The Republican Party has launched a program to train immigrants on the U.S. citizenship and naturalization exam, according to the Republican National Committee (RNC).
The Republican Civics Initiative will prepare “future voters” who are green card holders hoping to become citizens through basic U.S. civics and history topics included on the naturalization exam.
RNC staff are being trained by U.S. Citizenship and Immigration Services (USCIS) certified RNC Strategic Initiatives, according to the RNC.
The first training course was held on Thursday, July 14, in Doral, Florida at the RNC Hispanic community center.
For the 2022 cycle, the Republican National Committee has made a multimillion-dollar commitment to continue organizing efforts in minority communities in key states across the country.
Staff will be given training materials adapted from United States Citizenship and Immigration Services (USCIS) Civics curriculum and will be trained by the RNC Strategic Initiatives staff who are certified USCIS instructors.
More than 9.2 million Lawful Permanent Residents (LPR), legal citizens of the United States who are unable to vote in federal elections or hold federal government, are eligible to naturalize as of January 2021.
The course for those hoping to become naturalized citizens is approximately 10 hours long and spread across four sessions with a celebration at the completion of the course. LPRs will learn basic U.S. Civics and history based on questions that could appear on the civics portion of the naturalization test such as “When was the Declaration of Independence signed?” and “How many branches of government are there?”
The RNC said that many LPRs currently reside in states where they have staff and community centers nearby to help LPRs become naturalized. The RNC says they’re opening these centers earlier than ever to ensure Republicans continue to make inroads with minority voters.
A participant at Thursday’s event named Marco said, “This is something that’s open to the community, not only Nicaraguans but also Cubans, Venezuelans, and all walks of life.”
“I appreciate all the information, it’s really helpful because there’s a lot you need to learn for this test and the instructor was very specific. I was a bit nervous for the test before this but not so much anymore,” said Gabriella who participated on Thursday. “I love this country. I come from Bolivia where people are killed for having different opinions and so I know the dangers of communism. The U.S. is a moral example for the rest of the world.”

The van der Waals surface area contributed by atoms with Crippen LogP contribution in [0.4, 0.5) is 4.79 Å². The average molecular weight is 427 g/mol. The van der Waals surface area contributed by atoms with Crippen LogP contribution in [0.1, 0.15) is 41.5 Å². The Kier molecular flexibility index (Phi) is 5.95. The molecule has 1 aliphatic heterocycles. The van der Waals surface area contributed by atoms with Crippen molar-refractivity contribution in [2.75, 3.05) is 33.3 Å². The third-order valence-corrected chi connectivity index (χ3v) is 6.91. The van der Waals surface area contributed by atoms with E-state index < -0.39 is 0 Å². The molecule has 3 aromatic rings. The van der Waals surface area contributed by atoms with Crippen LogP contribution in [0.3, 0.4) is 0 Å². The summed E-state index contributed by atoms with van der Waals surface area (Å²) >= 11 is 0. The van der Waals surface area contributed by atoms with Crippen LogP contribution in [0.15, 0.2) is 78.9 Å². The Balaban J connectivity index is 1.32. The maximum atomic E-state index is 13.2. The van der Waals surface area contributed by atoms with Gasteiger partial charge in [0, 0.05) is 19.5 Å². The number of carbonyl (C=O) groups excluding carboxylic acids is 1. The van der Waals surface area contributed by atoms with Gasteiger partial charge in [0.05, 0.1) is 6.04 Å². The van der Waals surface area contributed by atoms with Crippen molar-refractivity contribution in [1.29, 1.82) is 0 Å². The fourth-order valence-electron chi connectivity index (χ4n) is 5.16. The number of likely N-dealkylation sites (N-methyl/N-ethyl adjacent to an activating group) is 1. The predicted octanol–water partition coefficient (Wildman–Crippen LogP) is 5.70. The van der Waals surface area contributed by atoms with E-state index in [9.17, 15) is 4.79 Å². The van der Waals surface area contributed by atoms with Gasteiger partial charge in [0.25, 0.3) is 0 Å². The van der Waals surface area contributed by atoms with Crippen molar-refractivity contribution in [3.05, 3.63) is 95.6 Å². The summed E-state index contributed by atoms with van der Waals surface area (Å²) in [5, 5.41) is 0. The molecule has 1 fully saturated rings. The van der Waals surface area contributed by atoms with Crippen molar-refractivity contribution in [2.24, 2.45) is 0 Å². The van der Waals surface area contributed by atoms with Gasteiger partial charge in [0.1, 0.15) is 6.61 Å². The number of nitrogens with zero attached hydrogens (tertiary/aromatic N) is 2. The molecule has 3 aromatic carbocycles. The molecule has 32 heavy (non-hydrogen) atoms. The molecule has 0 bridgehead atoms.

More than 30 minority community centers, including the 12 Hispanic centers, in addition to Black, Asian Pacific American, Jewish, and Native American community centers across the country by the RNC.
There will be more centers opened throughout the summer and the rest of the cycle, according to the RNC.
“The RNC is growing our Party through purposeful education and engagement. Our commitment to provide opportunities for all to live out the American dream is broadening our base because our ideas transcend all backgrounds. Unlike Democrats, Republicans do not take minority communities for granted and we will continue to work to earn each vote ahead of November,” said RNC Chairwoman Ronna McDaniel.
The RNC has been appealing to Hispanic voters ahead of the midterm elections in November. Hispanic voters are leaning increasingly toward the Republican Party, according to recent polling.
Victor Jimenez became a Republican last December, and told the DCNF that his family immigrated from the Dominican Republic to Puerto Rico in 2008 and shortly after he moved to Alaska alone despite speaking little English at the time.
“There’s a trend that … all Latinos when they come here, they need to be Democrats in that … everybody’s so racist and all that,” Jimenez told the Daily Caller News Foundation. “But, I can tell you that I’ve never experienced anything that I would consider racist in my years in this country like ever.”
Jimenez worked as a lead public affairs officer for Washington, D.C. Mayor Muriel Bowser before switching parties.
“I know Mayor Bowser – I think she has good intentions. I just … I just don’t agree with a lot of the things they do,” he said, “meaning, … their policy on … sanctuary cities, for example, that’s one thing that I do not agree on … and that for me was kind of like the point where I said, ‘okay, I … I don’t agree with this. I think if somebody commits a crime, they should be detained and they should be deported.’”
“There’s this notion that Hispanics agree with open borders and that Hispanics agree with illegal immigration, and that couldn’t be farther from the truth,” he said.
Jimenez said he did not have to worry about how his family, who he described as conservative “for the most part,” would react. However, he said some of his liberal D.C. friends turned their backs on him after switching parties.
“The Democratic Party … prides itself to be so accepting and open, and blah, blah, blah, blah, until you are … you are a conservative,” Jimenez said. “If you come out as conservative, then that’s the problem. They can’t even hear your argument because you’re immediately labeled as stupid. You’re not open. You are a racist.”
“Like, a racist? Like, are you kidding me? No, that’s not it. I just don’t agree with these values,” he said.
The election of President Donald Trump in 2016 along with Republican gains in the 2020 presidential election revealed a rightward shift among Hispanic and Latino voters, historically a demographic that has strongly supported the Democratic Party.
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